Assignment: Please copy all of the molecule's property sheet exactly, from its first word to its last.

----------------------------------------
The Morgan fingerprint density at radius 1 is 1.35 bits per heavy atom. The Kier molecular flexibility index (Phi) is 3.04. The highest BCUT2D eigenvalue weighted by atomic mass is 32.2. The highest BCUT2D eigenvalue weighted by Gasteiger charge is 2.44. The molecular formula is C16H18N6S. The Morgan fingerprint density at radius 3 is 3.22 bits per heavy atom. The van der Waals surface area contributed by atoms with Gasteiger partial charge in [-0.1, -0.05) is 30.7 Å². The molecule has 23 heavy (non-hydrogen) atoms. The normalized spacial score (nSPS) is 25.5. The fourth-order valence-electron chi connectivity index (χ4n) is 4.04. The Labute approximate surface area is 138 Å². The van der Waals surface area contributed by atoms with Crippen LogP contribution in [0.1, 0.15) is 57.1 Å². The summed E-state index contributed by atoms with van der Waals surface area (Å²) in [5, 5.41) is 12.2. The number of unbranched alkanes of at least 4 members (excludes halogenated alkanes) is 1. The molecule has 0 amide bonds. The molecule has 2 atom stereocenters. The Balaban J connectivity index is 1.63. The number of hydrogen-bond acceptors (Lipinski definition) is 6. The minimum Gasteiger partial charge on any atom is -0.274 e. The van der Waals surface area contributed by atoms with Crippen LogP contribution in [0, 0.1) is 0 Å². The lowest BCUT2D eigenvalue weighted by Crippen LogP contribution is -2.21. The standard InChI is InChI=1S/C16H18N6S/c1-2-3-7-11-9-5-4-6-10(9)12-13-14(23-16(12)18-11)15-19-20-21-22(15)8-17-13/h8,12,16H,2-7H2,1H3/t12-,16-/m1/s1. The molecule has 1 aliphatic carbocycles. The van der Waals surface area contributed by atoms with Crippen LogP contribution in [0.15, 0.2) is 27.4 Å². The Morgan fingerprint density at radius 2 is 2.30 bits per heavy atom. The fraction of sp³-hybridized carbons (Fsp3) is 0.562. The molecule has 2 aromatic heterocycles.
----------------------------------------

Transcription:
The Morgan fingerprint density at radius 1 is 1.35 bits per heavy atom. The Kier molecular flexibility index (Phi) is 3.04. The highest BCUT2D eigenvalue weighted by atomic mass is 32.2. The highest BCUT2D eigenvalue weighted by Gasteiger charge is 2.44. The molecular formula is C16H18N6S. The Morgan fingerprint density at radius 3 is 3.22 bits per heavy atom. The van der Waals surface area contributed by atoms with Gasteiger partial charge in [-0.1, -0.05) is 30.7 Å². The molecule has 23 heavy (non-hydrogen) atoms. The normalized spacial score (nSPS) is 25.5. The fourth-order valence-electron chi connectivity index (χ4n) is 4.04. The Labute approximate surface area is 138 Å². The van der Waals surface area contributed by atoms with Crippen LogP contribution in [0.1, 0.15) is 57.1 Å². The summed E-state index contributed by atoms with van der Waals surface area (Å²) in [5, 5.41) is 12.2. The number of unbranched alkanes of at least 4 members (excludes halogenated alkanes) is 1. The molecule has 0 amide bonds. The molecule has 2 atom stereocenters. The Balaban J connectivity index is 1.63. The number of hydrogen-bond acceptors (Lipinski definition) is 6. The minimum Gasteiger partial charge on any atom is -0.274 e. The van der Waals surface area contributed by atoms with Crippen LogP contribution in [0, 0.1) is 0 Å². The lowest BCUT2D eigenvalue weighted by Crippen LogP contribution is -2.21. The standard InChI is InChI=1S/C16H18N6S/c1-2-3-7-11-9-5-4-6-10(9)12-13-14(23-16(12)18-11)15-19-20-21-22(15)8-17-13/h8,12,16H,2-7H2,1H3/t12-,16-/m1/s1. The molecule has 1 aliphatic carbocycles. The van der Waals surface area contributed by atoms with Crippen LogP contribution in [0.15, 0.2) is 27.4 Å². The Morgan fingerprint density at radius 2 is 2.30 bits per heavy atom. The fraction of sp³-hybridized carbons (Fsp3) is 0.562. The molecule has 2 aromatic heterocycles.